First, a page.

You can find an interview with me in the current issue (no. 14) of the peer-reviewed translation journal Cultus: The Journal of Intercultural Mediation and Communication. This was conducted a little while back with the British co-editor and Professor of Language and Translation David Katan, based at the University of Salento (Lecce), in Italy.

I was invited to take part in this fascinating issue alongside a number of respected colleagues, to offer the value of my own insights, experiences and perspectives on what defines premium-market translation, how and where we thrive, and what makes the way we work so different to the practices found in what is otherwise defined as the “bulk” market.

Among many gems in this issue of Cultus, you will find an interview with the familiar fellow premium-market advocate David Jemielity. There is also an excellent article on how hybridisation adds value in translation and interpreting by my friend and stock referral for German and English to Italian marketing translation and transcreation, Claudia Benetello; I think it’s clear we are singing from the same hymn sheet – despite neither of us being aware of the other’s participation in this issue.

You can view the issue online and download the individual PDFs by clicking on the image below:

The theme of this issue is Translation plus and the added value of the translator. You can read more about why this topic was chosen in the introduction by co-editor Cinzia Spinzi. To summarise, I believe it was inspired by how the general use of machine translation continues to increase not just among translators, but in the world of international business. This means translators must distinguish themselves by doing what machines cannot if they wish to continue their profitable existence. The issue delves into experiences, examples, observations and general advice on how to not merely survive in translation, but thrive through mentally, emotionally, and financially rewarding work. These nuggets apply to everyone, regardless of the market served or prices charged.

My interview details my own perspectives and experiences within this mystical (not mythical) premium market. In particular, I discuss client relationships and communication, while also sharing my own thoughts on terms like “premium translator” (spoiler: I don’t like it).

In some ways, my interview might be controversial. There are things I’ve said here that I haven’t seen stated openly by a premium-market advocate before, but I felt them to be well overdue. While I have long felt uncomfortable with its broad coveting without understanding of the work involved, I have equally long felt uncomfortable with how some translators in less fortunate situations have come away feeling somehow inferior. Low earnings do not represent some lasting and irreparable failure, nor do high earnings reflect that person’s worth as an individual. If people feel intimidated rather than inspired by what we premium-market advocates say, we are doing it wrong.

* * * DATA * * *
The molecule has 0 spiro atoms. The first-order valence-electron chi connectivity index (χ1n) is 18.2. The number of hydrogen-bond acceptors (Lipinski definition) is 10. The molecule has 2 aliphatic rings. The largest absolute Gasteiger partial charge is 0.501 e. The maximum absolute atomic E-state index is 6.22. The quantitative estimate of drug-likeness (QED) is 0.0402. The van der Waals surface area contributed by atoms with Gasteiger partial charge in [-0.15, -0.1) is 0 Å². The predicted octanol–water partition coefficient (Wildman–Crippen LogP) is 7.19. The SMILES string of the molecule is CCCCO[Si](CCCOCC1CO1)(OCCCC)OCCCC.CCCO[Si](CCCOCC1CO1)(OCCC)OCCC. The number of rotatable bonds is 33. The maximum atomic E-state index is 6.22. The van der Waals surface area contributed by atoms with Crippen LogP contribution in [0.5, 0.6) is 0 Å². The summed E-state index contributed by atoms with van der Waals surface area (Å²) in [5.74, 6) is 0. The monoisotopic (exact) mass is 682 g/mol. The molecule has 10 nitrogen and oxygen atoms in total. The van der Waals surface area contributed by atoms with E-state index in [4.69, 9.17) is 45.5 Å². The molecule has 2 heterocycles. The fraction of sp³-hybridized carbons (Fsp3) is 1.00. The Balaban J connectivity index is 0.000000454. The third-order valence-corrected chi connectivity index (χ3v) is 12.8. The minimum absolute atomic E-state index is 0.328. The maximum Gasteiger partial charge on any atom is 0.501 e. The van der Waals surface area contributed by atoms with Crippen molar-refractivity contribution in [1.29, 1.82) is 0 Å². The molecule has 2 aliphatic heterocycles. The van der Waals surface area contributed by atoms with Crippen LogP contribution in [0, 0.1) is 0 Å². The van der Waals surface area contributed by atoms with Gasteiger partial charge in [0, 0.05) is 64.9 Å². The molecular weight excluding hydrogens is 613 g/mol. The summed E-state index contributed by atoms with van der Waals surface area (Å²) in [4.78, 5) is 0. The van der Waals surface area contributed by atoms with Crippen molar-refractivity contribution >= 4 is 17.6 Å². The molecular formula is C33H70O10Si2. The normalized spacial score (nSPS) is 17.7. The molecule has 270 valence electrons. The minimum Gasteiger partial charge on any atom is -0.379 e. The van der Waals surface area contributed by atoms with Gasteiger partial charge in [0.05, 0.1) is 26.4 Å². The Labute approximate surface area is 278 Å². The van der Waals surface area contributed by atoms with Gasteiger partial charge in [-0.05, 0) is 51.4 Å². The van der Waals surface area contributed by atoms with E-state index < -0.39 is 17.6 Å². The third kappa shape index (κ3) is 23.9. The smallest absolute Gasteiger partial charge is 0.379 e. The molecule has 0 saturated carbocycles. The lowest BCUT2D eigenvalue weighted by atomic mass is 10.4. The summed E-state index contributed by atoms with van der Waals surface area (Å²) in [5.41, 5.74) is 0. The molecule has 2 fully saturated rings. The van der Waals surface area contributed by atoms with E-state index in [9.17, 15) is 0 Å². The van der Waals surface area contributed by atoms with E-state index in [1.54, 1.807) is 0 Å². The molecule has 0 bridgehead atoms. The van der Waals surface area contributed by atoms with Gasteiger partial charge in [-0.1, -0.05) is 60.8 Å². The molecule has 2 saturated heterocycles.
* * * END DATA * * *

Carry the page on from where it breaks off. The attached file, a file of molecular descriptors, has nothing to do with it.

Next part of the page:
I’ll leave you with three of my favourite excerpts, but I would encourage you to try to read the whole thing – not just my interview, but the issue in general. It’s perhaps the most relevant collection of articles that relates to translation as a profession I have ever seen.

I think the biggest issue is translators not asking questions and clarifying things. A lot of translators are working within agencies, and those agencies discourage translators from such interactions. Agencies are largely to blame for the impression that Google and DeepL can produce perfect translations. They are the ones giving their clients the idea that they can just insert the text somewhere, send it to the agency, and the translation will appear just like magic. The reason these agencies are struggling and lowering rates, and struggling to get their own clients, is because they’re marketing and presenting themselves in exactly the same way as Google and DeepL.

My hourly rate reflects what I actually earn in an hour, so reviewing just doesn’t work out cheaper than a new translation very often.

DK: What I mean is the collocation [premium translator], because you don’t find a premium electrician, for example.

RN: No, you do find them. They just won’t be the ones fixing your dodgy light switch.

DK: Ok! I didn’t think of it that way.

Relevant blog posts

On collaboration:
Good translators don’t translate alone

On aiming higher:
Successful stagnation

On pricing:
Free price calculation spreadsheets for translators

On the journey upmarket:
The long break – my journey, my reasons, my promise

On agency claims translation is getting (universally) cheaper:
Translation isn’t getting cheaper